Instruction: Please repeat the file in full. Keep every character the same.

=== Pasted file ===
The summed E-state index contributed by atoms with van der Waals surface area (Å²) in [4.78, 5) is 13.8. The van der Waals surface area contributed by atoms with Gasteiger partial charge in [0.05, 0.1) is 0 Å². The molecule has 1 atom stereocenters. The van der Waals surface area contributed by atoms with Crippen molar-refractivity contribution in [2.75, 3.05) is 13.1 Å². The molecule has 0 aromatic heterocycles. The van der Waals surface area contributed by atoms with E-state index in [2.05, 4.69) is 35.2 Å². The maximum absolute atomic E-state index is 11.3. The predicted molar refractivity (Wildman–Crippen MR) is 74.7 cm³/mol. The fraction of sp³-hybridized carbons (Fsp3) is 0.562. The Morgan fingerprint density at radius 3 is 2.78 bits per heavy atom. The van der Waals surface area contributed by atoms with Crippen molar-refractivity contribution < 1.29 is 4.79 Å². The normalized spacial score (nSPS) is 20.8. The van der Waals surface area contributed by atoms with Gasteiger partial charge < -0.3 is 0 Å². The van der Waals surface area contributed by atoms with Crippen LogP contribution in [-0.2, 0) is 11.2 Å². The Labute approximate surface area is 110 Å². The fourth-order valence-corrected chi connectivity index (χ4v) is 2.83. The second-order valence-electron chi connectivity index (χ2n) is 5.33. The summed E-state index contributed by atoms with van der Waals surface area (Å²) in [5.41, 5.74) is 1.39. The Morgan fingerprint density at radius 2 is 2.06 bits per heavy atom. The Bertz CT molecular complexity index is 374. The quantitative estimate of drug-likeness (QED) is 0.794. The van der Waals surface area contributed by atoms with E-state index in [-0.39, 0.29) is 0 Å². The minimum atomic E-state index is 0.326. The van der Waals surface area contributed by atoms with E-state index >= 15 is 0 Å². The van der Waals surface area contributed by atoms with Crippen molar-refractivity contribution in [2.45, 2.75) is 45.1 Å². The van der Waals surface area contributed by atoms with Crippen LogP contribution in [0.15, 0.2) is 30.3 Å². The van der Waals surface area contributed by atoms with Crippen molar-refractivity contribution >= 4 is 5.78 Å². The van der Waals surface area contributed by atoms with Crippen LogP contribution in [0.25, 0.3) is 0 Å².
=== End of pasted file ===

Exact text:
The summed E-state index contributed by atoms with van der Waals surface area (Å²) in [4.78, 5) is 13.8. The van der Waals surface area contributed by atoms with Gasteiger partial charge in [0.05, 0.1) is 0 Å². The molecule has 1 atom stereocenters. The van der Waals surface area contributed by atoms with Crippen molar-refractivity contribution in [2.75, 3.05) is 13.1 Å². The molecule has 0 aromatic heterocycles. The van der Waals surface area contributed by atoms with E-state index in [2.05, 4.69) is 35.2 Å². The maximum absolute atomic E-state index is 11.3. The predicted molar refractivity (Wildman–Crippen MR) is 74.7 cm³/mol. The fraction of sp³-hybridized carbons (Fsp3) is 0.562. The Morgan fingerprint density at radius 3 is 2.78 bits per heavy atom. The van der Waals surface area contributed by atoms with Crippen molar-refractivity contribution < 1.29 is 4.79 Å². The normalized spacial score (nSPS) is 20.8. The van der Waals surface area contributed by atoms with Gasteiger partial charge < -0.3 is 0 Å². The van der Waals surface area contributed by atoms with Crippen LogP contribution in [-0.2, 0) is 11.2 Å². The Labute approximate surface area is 110 Å². The fourth-order valence-corrected chi connectivity index (χ4v) is 2.83. The second-order valence-electron chi connectivity index (χ2n) is 5.33. The summed E-state index contributed by atoms with van der Waals surface area (Å²) in [5.41, 5.74) is 1.39. The Morgan fingerprint density at radius 2 is 2.06 bits per heavy atom. The Bertz CT molecular complexity index is 374. The quantitative estimate of drug-likeness (QED) is 0.794. The van der Waals surface area contributed by atoms with E-state index in [-0.39, 0.29) is 0 Å². The minimum atomic E-state index is 0.326. The van der Waals surface area contributed by atoms with E-state index >= 15 is 0 Å². The van der Waals surface area contributed by atoms with Crippen molar-refractivity contribution in [2.45, 2.75) is 45.1 Å². The van der Waals surface area contributed by atoms with Crippen LogP contribution in [0.15, 0.2) is 30.3 Å². The van der Waals surface area contributed by atoms with Crippen molar-refractivity contribution >= 4 is 5.78 Å². The van der Waals surface area contributed by atoms with Crippen LogP contribution in [0.25, 0.3) is 0 Å².